MURDOCH, Australia -- The secret double life of Ningaloo’s whale sharks has been discovered by Murdoch University scientist Brad Norman and his Swansea University (UK) colleague Professor Rory Wilson.
In a world-first scientific discovery, the two Laureates of the international Rolex Awards for Enterprise have revealed that whale sharks undertake astonishing dive and ascent behaviour to conserve energy. This type of behaviour has not been quantitatively recorded in sharks or fish before.
Murdoch scientist Brad Norman says the dynamic bounding underwater ‘flight’ of the world’s biggest fish contrasts with its reputation as a slow, surface cruiser.
The collaborating researchers discoveredthe whale sharks’ double life while recording their actions on electronic wildlife monitors at Ningaloo in May.
The pair – who have worked together since meeting at the 2006 Rolex Awards - have been able to record the giant creatures’ every swimming action in minute detail (eight times a second).
Mr Norman says the new technology will in time reveal how and where the whale sharks feed and breed, enabling those areas to be protected from human activity and pollution.
“This research offers us an incredible window into how they live and what they do when out of our sight,” he says.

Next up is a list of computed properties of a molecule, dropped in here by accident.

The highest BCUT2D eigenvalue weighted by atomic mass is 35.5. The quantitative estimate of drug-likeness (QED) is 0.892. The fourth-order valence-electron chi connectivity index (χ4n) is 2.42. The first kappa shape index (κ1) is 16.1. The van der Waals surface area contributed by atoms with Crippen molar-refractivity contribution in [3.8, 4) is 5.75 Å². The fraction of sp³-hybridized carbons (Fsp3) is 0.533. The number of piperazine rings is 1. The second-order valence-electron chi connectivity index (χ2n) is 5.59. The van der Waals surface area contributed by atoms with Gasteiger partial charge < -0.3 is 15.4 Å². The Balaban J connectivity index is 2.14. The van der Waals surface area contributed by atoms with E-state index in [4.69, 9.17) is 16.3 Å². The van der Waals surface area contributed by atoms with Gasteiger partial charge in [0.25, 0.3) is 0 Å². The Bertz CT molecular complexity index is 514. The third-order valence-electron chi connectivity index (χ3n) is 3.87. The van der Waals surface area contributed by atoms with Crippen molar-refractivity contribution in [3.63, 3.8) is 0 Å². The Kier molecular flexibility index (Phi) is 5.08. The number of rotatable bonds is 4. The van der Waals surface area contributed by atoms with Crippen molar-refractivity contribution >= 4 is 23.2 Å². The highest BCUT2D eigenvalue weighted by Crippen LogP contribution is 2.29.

“This information will be vital in helping protect this magnificent, but threatened species.”
The collaborative whale shark research is being supported by Australian basketball champion Luc Longley who lent his 20 metre vessel to the project, by Murdoch University, and co-sponsored by Rolex, National Geographic and the non-profit group ECOCEAN.
Murdoch’s Brad Norman received his Rolex Award for his project employing members of the community worldwide to help study and protect whale sharks using the online global photo ID library he helped develop.
Professor Wilson won his Rolex Award for his electronic wildlife monitor, which is helping to reveal the private lives of more than 50 wild animal and bird species.
Murdoch University hopes to fund additional researchers to support the whale shark conservation research at Ningaloo.
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